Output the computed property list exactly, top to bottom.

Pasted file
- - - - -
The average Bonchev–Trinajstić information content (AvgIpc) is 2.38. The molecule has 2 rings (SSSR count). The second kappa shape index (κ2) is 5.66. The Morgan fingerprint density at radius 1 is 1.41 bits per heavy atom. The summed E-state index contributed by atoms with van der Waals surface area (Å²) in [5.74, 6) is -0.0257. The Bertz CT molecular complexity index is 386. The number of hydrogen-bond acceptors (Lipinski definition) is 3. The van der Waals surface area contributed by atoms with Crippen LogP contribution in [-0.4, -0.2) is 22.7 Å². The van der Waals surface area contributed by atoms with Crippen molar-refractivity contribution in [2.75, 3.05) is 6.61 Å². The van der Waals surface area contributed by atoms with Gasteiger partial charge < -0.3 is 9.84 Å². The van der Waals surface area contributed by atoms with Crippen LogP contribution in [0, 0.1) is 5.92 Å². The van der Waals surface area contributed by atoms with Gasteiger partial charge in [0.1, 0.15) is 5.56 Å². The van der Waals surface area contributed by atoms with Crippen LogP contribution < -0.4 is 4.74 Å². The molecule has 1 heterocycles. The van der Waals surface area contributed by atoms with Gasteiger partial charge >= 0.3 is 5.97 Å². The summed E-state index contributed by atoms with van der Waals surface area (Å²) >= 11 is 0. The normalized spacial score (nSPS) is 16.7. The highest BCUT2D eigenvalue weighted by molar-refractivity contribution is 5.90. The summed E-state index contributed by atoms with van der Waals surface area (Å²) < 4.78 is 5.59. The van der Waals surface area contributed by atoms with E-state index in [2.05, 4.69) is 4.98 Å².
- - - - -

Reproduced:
The average Bonchev–Trinajstić information content (AvgIpc) is 2.38. The molecule has 2 rings (SSSR count). The second kappa shape index (κ2) is 5.66. The Morgan fingerprint density at radius 1 is 1.41 bits per heavy atom. The summed E-state index contributed by atoms with van der Waals surface area (Å²) in [5.74, 6) is -0.0257. The Bertz CT molecular complexity index is 386. The number of hydrogen-bond acceptors (Lipinski definition) is 3. The van der Waals surface area contributed by atoms with Crippen LogP contribution in [-0.4, -0.2) is 22.7 Å². The van der Waals surface area contributed by atoms with Crippen molar-refractivity contribution in [2.75, 3.05) is 6.61 Å². The van der Waals surface area contributed by atoms with Gasteiger partial charge < -0.3 is 9.84 Å². The van der Waals surface area contributed by atoms with Crippen LogP contribution in [0, 0.1) is 5.92 Å². The van der Waals surface area contributed by atoms with Gasteiger partial charge in [0.1, 0.15) is 5.56 Å². The van der Waals surface area contributed by atoms with Crippen LogP contribution < -0.4 is 4.74 Å². The molecule has 1 heterocycles. The van der Waals surface area contributed by atoms with Gasteiger partial charge >= 0.3 is 5.97 Å². The summed E-state index contributed by atoms with van der Waals surface area (Å²) >= 11 is 0. The normalized spacial score (nSPS) is 16.7. The highest BCUT2D eigenvalue weighted by molar-refractivity contribution is 5.90. The summed E-state index contributed by atoms with van der Waals surface area (Å²) < 4.78 is 5.59. The van der Waals surface area contributed by atoms with E-state index in [2.05, 4.69) is 4.98 Å².